Africans in America closes with the culmination of the Civil War. That divisive chapter in our nation's history resulted in a new life for a race bound by slavery a new testament to the Constitution's pledge that all men are created equal. Africans in America, therefore, is purely old testament, the painful, violent account of people forced into slavery and their nearly 250-year exodus to freedom.

The book, written by Charles Johnson, Patricia Smith, and researchers with Boston Public Television station WGBH, is a companion to the PBS series airing in October. It is written in documentary style, spotlighting major historical events spliced with anecdotes of human struggles with slavery. Johnson is the author of five novels and professor of English at the University of Washington. Smith is a journalist, poet, and playwright. Together, they take material gathered over ten years by the WGBH research team and craft it into a detailed chronicle of slavery.

The book begins in Africa, where the institution of slavery was an element of tribal culture. Still, tribal leaders treated slaves as part of the community and kept family members together. When foreigners arrived to trade for slave labor, they stuffed husband and wife, mother and child, into the hulls of wooden ships for the rough ride to America behavior that set the pattern for the slaves' mistreatment in the United States. Upon arriving in the states, slaves were sold one by one, without regard to family ties.

The authors note that the nation's founding fathers had a similar double standard, fighting for their country's independence even as they used slaves to work their land. Washington was not the only leader who maintained a public silence on the topic, the authors write. Add to the list the Jeffersons, the Madisons. Sadly, even those African Americans who were free men gaining that status through pardon or by fighting in the Revolutionary War were not truly free. They still were limited to living in segregated neighborhoods. Their job opportunities were minimal. They could not vote.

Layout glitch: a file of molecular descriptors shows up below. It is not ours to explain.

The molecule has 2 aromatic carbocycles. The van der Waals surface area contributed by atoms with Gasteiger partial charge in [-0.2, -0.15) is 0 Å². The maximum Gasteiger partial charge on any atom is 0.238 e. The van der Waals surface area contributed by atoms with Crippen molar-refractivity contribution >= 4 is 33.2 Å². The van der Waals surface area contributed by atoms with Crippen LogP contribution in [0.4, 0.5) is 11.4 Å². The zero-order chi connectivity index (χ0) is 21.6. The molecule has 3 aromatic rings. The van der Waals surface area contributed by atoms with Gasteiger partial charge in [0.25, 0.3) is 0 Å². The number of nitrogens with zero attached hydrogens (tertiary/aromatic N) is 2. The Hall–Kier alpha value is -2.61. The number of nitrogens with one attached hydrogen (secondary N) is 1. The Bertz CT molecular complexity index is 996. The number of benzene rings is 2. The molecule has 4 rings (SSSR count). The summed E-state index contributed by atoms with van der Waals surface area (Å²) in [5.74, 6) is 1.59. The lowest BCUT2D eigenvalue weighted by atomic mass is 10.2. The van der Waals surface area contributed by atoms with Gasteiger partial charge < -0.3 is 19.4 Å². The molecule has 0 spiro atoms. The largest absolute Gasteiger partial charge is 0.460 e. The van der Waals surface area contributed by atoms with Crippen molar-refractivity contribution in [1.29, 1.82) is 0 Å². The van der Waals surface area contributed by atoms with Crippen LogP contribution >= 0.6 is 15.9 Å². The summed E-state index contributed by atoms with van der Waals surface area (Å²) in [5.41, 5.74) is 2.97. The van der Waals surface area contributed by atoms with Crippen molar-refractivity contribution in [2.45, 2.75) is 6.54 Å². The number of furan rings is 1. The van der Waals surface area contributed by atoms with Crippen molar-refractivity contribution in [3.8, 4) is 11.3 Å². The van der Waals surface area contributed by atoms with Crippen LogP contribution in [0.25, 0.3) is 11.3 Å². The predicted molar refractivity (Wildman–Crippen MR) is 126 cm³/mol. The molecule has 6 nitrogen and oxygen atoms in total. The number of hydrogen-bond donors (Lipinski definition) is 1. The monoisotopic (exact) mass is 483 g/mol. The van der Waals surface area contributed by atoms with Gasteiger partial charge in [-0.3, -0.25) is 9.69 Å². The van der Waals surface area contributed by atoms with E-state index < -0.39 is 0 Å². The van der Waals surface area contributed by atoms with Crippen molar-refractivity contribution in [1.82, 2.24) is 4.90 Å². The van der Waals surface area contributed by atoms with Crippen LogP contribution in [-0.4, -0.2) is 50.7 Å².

What breaths life into Africans in America are the stories of the individual struggles: the tale of Mum Bett, the Massachusetts slave who successfully sued for her freedom, or the endeavors of Frederick Douglass, a runaway slave who endured physical and psychological punishment as he traveled the country preaching for the equality of his race.

All told, Africans in America is an insightful account of a race's stormy immigration to, and assimilation into America, an accompaniment that will no doubt enrich the viewing, and deepen the understanding, of the PBS TV series.

John T. Slania is a writer in Chicago.

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